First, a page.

Actuarial Outpost Integration question
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#1
12-04-2017, 09:15 AM
 ch1rontl34 Member Join Date: May 2008 Posts: 144
Integration question

Hi everyone, I'm working on an MLC question but the question is actually calculus related. It's been many years since I passed P (career changer) and I can't seem to figure out this integration problem

I understand what u substitution is but I don't know how setting u=10-rootx leads to the 2 in the numerator. The steps in the attached picture are incomplete for my understanding, can anyone please help? Thank you!
Attached Images

Last edited by ch1rontl34; 12-04-2017 at 09:47 AM..
#2
12-04-2017, 09:34 AM
 Klaymen Member CAS Join Date: Oct 2001 Studying for AINS 21 & 22 Posts: 19,384

Can't read the problem with a graphic that small. Try putting the image in paint and cropping out the important parts.
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#3
12-04-2017, 09:35 AM
 Gandalf Site Supporter Site Supporter SOA Join Date: Nov 2001 Location: Middle Earth Posts: 31,012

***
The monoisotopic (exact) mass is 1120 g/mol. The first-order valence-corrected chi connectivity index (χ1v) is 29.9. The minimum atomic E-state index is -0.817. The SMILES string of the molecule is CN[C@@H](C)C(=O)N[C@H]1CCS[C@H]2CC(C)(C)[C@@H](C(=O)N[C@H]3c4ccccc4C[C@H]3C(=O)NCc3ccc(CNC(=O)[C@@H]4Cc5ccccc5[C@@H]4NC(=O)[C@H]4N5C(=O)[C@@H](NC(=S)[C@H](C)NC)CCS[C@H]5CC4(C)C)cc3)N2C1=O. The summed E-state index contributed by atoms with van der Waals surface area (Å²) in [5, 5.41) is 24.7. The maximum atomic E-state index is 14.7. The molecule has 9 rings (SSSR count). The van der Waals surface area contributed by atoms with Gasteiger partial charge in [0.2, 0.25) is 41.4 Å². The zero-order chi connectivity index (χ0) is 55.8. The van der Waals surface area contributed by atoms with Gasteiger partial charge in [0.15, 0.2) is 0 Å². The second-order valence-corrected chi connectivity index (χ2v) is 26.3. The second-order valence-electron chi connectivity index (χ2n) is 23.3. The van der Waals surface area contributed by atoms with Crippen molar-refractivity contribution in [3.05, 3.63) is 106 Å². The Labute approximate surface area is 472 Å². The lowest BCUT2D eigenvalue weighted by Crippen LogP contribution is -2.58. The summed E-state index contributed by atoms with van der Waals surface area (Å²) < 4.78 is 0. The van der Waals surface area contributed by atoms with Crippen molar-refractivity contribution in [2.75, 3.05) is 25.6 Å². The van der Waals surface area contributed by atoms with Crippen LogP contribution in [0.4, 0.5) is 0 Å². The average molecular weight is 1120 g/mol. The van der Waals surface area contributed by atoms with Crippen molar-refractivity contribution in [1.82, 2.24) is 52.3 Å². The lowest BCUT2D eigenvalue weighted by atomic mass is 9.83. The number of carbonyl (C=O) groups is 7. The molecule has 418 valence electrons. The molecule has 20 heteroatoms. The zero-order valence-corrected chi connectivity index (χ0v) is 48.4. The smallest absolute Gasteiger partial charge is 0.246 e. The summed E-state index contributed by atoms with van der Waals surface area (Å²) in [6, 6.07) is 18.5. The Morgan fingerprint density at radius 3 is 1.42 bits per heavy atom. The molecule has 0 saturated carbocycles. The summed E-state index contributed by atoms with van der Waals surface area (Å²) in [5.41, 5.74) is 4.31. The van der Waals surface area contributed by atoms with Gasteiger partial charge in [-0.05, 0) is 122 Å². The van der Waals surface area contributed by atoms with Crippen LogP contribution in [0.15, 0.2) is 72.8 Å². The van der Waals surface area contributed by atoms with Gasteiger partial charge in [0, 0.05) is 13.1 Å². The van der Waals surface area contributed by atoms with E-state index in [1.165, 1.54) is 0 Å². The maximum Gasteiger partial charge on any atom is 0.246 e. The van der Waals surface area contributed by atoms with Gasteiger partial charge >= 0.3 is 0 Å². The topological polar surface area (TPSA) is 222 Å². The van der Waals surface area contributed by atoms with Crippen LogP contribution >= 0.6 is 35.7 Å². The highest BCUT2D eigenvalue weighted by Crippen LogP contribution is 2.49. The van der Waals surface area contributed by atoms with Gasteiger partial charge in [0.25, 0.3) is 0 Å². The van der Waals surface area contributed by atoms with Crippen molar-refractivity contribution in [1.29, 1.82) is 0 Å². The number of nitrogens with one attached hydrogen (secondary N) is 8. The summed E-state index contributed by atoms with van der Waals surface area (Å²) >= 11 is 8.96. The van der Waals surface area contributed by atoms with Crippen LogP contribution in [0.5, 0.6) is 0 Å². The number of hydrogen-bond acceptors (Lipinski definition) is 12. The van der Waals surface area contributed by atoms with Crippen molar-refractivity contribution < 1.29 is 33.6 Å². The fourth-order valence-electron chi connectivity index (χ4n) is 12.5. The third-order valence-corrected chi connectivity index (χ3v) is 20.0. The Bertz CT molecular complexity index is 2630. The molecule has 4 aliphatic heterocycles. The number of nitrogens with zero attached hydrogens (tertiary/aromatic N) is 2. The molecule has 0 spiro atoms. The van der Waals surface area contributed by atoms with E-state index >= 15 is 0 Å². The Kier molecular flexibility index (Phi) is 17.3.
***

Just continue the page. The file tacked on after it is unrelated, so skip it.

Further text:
Quote:
 Originally Posted by ch1rontl34 Hi everyone, I'm working on an MLC question but the question is actually calculus related. It's been many years since I passed P (career changer) and I can't seem to figure out this integration problem I understand what u substitution is but I don't know how setting u=10-rootx leads to the 2 in the numerator. The steps in the attached picture are incomplete for my understanding, can anyone please help? Thank you!
I can't see the picture clearly, but the 2 is probably associated with root x being x^(1/2) [and quite possibly then with the change of dx to du],
#4
12-04-2017, 09:48 AM
 ch1rontl34 Member Join Date: May 2008 Posts: 144

I have updated the attached file, sorry I didn't realize it showed up really small. I hope it's better now. Thanks to all who have responded already!
#5
12-04-2017, 10:01 AM
 Gandalf Site Supporter Site Supporter SOA Join Date: Nov 2001 Location: Middle Earth Posts: 31,012

Yes, what I expected. If

u = (10 - x^(1/2)) then

du/dx = -(1/2)x^(-1/2) so

du = -(1/2)[x^(-1/2)]dx

-2 du = [x^(-1/2)]dx

That last step is where the 2 comes from, also where the - in the numerator comes from.
#6
12-04-2017, 10:06 AM
 ch1rontl34 Member Join Date: May 2008 Posts: 144

I get it now, thanks Gandalf! I forgot about replacing dx in terms of du.